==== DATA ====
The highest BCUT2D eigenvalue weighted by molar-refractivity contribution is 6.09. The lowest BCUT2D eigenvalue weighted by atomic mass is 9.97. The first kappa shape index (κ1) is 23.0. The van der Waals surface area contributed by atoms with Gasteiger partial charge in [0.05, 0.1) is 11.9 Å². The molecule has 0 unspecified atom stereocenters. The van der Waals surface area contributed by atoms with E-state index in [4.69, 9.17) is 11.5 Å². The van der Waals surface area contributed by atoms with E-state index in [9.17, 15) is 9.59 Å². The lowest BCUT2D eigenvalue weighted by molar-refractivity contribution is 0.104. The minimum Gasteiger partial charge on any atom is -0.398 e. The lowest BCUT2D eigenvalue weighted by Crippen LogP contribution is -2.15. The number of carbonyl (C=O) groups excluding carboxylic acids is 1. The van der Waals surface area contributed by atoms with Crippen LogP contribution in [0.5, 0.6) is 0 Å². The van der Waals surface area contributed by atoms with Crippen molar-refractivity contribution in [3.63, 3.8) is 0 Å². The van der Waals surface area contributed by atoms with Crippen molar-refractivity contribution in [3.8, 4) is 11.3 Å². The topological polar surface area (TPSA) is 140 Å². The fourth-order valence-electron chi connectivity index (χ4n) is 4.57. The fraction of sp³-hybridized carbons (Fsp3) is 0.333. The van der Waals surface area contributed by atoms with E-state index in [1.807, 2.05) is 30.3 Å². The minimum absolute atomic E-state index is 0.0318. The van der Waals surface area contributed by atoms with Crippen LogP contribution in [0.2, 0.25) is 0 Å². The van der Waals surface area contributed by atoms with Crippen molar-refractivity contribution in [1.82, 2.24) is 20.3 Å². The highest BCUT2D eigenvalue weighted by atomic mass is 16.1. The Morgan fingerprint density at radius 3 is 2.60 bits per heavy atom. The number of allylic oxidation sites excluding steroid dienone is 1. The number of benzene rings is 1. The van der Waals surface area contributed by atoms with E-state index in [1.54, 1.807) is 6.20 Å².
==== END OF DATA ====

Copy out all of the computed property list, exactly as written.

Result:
The highest BCUT2D eigenvalue weighted by molar-refractivity contribution is 6.09. The lowest BCUT2D eigenvalue weighted by atomic mass is 9.97. The first kappa shape index (κ1) is 23.0. The van der Waals surface area contributed by atoms with Gasteiger partial charge in [0.05, 0.1) is 11.9 Å². The molecule has 0 unspecified atom stereocenters. The van der Waals surface area contributed by atoms with E-state index in [4.69, 9.17) is 11.5 Å². The van der Waals surface area contributed by atoms with E-state index in [9.17, 15) is 9.59 Å². The lowest BCUT2D eigenvalue weighted by molar-refractivity contribution is 0.104. The minimum Gasteiger partial charge on any atom is -0.398 e. The lowest BCUT2D eigenvalue weighted by Crippen LogP contribution is -2.15. The number of carbonyl (C=O) groups excluding carboxylic acids is 1. The van der Waals surface area contributed by atoms with Crippen LogP contribution in [0.5, 0.6) is 0 Å². The van der Waals surface area contributed by atoms with Crippen molar-refractivity contribution in [3.63, 3.8) is 0 Å². The van der Waals surface area contributed by atoms with Crippen molar-refractivity contribution in [3.8, 4) is 11.3 Å². The topological polar surface area (TPSA) is 140 Å². The fourth-order valence-electron chi connectivity index (χ4n) is 4.57. The fraction of sp³-hybridized carbons (Fsp3) is 0.333. The van der Waals surface area contributed by atoms with E-state index in [1.807, 2.05) is 30.3 Å². The minimum absolute atomic E-state index is 0.0318. The van der Waals surface area contributed by atoms with Crippen LogP contribution in [0.2, 0.25) is 0 Å². The van der Waals surface area contributed by atoms with Crippen molar-refractivity contribution in [1.82, 2.24) is 20.3 Å². The highest BCUT2D eigenvalue weighted by atomic mass is 16.1. The Morgan fingerprint density at radius 3 is 2.60 bits per heavy atom. The number of allylic oxidation sites excluding steroid dienone is 1. The number of benzene rings is 1. The van der Waals surface area contributed by atoms with E-state index in [1.54, 1.807) is 6.20 Å².